Taliesin West, Scottsdale, Arizona By Frank Lloyd Wright 1937 - 1956. General View Of Studios Unite D'habitation, Marseille By Le Corbusier 1947 - 1952 Illinois Institute Of Technology, Chicago By Mies van der Rohe 1945 - 1958. Crown Hall, College Of Architecture, Planning & Design 1956 Jefferson National Expansion Memorial (Gateway Arch), St. Louis, Missouri By Eero Saarinen 1959 - 1964. The Arch In Relation To The River & The City

About this talk

Running time: 53 minutes

Eero Saarinen died just aged 51, at the height of his creative powers. His career was jump-started early with the General Motors Technical Center, lauded as the industrial Versailles. He went on to design an array of distinctly different buildings, including the Gateway Arch in St. Louis and the TWA Terminal at JFK Airport, New York, each reflecting the philosophy he shared with Corbusier that every building has within it its own solution.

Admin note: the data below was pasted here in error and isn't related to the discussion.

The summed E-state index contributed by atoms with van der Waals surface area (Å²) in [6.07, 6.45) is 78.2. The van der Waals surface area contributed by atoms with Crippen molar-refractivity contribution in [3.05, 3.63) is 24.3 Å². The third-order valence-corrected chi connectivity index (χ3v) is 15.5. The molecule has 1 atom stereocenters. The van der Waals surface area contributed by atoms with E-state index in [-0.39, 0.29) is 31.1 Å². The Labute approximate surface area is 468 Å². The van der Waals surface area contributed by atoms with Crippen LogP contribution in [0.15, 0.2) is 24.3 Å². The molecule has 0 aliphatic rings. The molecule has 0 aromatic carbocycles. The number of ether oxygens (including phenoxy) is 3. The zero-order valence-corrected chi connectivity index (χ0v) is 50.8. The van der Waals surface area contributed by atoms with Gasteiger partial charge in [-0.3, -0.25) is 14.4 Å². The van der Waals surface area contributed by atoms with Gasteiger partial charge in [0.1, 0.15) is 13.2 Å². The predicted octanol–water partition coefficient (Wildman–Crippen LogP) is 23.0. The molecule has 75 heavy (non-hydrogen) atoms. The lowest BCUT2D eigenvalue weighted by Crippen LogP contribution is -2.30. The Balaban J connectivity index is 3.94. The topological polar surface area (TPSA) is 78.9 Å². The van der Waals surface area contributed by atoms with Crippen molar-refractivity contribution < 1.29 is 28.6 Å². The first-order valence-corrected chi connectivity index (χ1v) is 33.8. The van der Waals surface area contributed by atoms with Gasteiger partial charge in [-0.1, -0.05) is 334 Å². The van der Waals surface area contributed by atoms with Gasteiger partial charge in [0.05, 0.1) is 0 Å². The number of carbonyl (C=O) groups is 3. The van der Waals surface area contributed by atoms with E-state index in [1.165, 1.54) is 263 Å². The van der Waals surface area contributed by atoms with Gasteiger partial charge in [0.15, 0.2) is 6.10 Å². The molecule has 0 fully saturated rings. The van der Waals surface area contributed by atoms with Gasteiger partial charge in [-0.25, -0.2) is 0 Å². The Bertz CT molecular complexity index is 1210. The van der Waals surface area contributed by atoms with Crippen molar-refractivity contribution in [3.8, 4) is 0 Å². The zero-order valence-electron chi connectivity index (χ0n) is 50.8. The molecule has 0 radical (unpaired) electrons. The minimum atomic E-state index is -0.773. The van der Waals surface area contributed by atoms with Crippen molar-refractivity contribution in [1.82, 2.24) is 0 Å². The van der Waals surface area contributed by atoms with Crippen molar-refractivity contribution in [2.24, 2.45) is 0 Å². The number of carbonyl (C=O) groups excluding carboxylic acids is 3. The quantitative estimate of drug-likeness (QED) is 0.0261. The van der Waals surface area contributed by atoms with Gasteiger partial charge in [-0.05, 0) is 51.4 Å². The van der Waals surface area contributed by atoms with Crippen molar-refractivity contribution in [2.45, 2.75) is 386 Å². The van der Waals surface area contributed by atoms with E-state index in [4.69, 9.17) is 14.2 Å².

This talk, one of a series conducted by the architectural publisher John Peter, was recorded in 1956 at Saarinen's remodelled Victorian house in Bloomfield, Michigan. Here he discusses the three great Modernist influences: Frank Lloyd Wright (see The World's Greatest Architect), Le Corbusier and Mies Van der Rohe; the rise of the automobile and the resulting atomisation of the city; and the great body of advice and wisdom passed on to him from his father, not least that architecture must be approached as an art.

You can also hear Saarinen talking with Jørn Utzon and Leslie Martin about the Sydney Opera House in Sydney Opera House, and Martin on his own in A Constructive Point Of View.

Please note that a transcript of this talk is available - please contact us for further details.

Eero Saarinen

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